I would say that it is exactly in these kinds of times that philanthropy and giving back is more important than ever. Is it a frill to try to interest kids in science? Is it a frill to hold free dental clinics for underprivileged people? Is it a frill to be giving legal aid advice? Is it a frill to be working with Inuit communities? I don’t think anyone at the University thinks it is – if it’s part of our mission, it’s no longer a frill. It’s a core, a part of what we are.

Look at the WOW lab trying to get young students excited about science in the context of some of the problems we’re facing in Quebec – the unacceptably high dropout rate in high schools. Trying to turn people on to knowledge and learning is probably more important here than anywhere else in North America.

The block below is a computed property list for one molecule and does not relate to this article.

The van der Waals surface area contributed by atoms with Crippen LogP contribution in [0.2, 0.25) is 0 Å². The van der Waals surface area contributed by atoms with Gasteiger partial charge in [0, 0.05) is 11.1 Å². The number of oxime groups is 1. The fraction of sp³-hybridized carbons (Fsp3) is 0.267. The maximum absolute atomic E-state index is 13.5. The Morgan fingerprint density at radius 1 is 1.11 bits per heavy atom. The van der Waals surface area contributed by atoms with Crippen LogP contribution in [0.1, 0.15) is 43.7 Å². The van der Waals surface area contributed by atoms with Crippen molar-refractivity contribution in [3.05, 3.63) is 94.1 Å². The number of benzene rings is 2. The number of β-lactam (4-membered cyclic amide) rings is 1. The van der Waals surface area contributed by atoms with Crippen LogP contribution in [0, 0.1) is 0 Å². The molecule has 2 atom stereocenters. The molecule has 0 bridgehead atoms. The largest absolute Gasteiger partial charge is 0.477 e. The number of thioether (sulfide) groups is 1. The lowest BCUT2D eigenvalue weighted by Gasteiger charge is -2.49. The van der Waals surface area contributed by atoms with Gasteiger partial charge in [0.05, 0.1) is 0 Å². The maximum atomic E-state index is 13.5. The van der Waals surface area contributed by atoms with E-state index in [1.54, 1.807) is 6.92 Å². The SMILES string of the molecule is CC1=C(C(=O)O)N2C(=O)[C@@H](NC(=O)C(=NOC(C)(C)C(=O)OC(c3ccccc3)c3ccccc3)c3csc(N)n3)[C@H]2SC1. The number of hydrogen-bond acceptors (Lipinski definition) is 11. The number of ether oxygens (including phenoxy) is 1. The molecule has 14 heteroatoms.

But in a place where we measure success all the time, how do we gauge whether these initiatives work?

If you talk to anybody who is successful they will almost always relate their success back to ‘That Moment,’ right? That Grade Four teacher who made an impression on them or that encounter with that hockey player or something that turned on a switch. That’s not measurable, it’s all anecdotal. But there’s no doubt switches are being turned on and one day we’ll hear from these people and they’ll say, “It all started when I did this or that that I really got interested in science or geology or math or literature because somebody made it real for me.’ Sometimes it’s a volunteer or student or a teacher. I like to think that we’re turning on switches all the time.

Where are we strongest in terms of outreach?